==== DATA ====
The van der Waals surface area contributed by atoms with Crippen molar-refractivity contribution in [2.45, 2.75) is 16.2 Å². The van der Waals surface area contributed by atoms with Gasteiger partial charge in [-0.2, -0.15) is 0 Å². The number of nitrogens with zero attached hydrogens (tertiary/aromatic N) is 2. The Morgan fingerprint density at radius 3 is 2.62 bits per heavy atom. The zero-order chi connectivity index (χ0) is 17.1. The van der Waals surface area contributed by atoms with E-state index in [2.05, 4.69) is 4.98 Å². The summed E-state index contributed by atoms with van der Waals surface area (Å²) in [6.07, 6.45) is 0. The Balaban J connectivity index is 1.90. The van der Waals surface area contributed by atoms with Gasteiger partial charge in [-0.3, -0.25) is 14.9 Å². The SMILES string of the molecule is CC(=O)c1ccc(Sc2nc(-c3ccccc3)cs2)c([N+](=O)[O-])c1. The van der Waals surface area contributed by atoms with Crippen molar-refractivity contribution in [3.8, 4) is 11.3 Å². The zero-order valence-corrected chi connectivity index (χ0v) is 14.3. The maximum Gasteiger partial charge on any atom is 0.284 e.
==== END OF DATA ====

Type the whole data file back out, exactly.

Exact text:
The van der Waals surface area contributed by atoms with Crippen molar-refractivity contribution in [2.45, 2.75) is 16.2 Å². The van der Waals surface area contributed by atoms with Gasteiger partial charge in [-0.2, -0.15) is 0 Å². The number of nitrogens with zero attached hydrogens (tertiary/aromatic N) is 2. The Morgan fingerprint density at radius 3 is 2.62 bits per heavy atom. The zero-order chi connectivity index (χ0) is 17.1. The van der Waals surface area contributed by atoms with E-state index in [2.05, 4.69) is 4.98 Å². The summed E-state index contributed by atoms with van der Waals surface area (Å²) in [6.07, 6.45) is 0. The Balaban J connectivity index is 1.90. The van der Waals surface area contributed by atoms with Gasteiger partial charge in [-0.3, -0.25) is 14.9 Å². The SMILES string of the molecule is CC(=O)c1ccc(Sc2nc(-c3ccccc3)cs2)c([N+](=O)[O-])c1. The van der Waals surface area contributed by atoms with Crippen molar-refractivity contribution in [3.8, 4) is 11.3 Å². The zero-order valence-corrected chi connectivity index (χ0v) is 14.3. The maximum Gasteiger partial charge on any atom is 0.284 e.